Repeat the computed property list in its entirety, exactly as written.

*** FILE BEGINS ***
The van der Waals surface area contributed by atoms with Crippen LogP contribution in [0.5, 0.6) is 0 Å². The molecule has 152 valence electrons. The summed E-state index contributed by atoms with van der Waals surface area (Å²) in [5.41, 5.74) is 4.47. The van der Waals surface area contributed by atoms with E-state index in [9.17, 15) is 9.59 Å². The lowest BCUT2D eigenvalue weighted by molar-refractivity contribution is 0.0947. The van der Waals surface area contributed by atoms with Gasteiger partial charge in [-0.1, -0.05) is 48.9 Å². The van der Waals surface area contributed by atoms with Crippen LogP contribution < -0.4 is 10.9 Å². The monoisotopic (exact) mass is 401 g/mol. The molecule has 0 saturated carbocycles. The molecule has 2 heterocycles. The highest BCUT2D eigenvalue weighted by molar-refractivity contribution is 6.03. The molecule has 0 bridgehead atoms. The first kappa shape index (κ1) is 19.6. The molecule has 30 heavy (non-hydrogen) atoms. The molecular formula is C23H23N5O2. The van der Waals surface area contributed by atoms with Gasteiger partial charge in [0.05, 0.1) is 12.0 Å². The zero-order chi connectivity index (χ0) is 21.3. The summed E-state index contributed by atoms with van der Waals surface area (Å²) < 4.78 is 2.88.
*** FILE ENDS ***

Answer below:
The van der Waals surface area contributed by atoms with Crippen LogP contribution in [0.5, 0.6) is 0 Å². The molecule has 152 valence electrons. The summed E-state index contributed by atoms with van der Waals surface area (Å²) in [5.41, 5.74) is 4.47. The van der Waals surface area contributed by atoms with E-state index in [9.17, 15) is 9.59 Å². The lowest BCUT2D eigenvalue weighted by molar-refractivity contribution is 0.0947. The van der Waals surface area contributed by atoms with Gasteiger partial charge in [-0.1, -0.05) is 48.9 Å². The van der Waals surface area contributed by atoms with Crippen LogP contribution < -0.4 is 10.9 Å². The monoisotopic (exact) mass is 401 g/mol. The molecule has 0 saturated carbocycles. The molecule has 2 heterocycles. The highest BCUT2D eigenvalue weighted by molar-refractivity contribution is 6.03. The molecule has 0 bridgehead atoms. The first kappa shape index (κ1) is 19.6. The molecule has 30 heavy (non-hydrogen) atoms. The molecular formula is C23H23N5O2. The van der Waals surface area contributed by atoms with Gasteiger partial charge in [0.05, 0.1) is 12.0 Å². The zero-order chi connectivity index (χ0) is 21.3. The summed E-state index contributed by atoms with van der Waals surface area (Å²) < 4.78 is 2.88.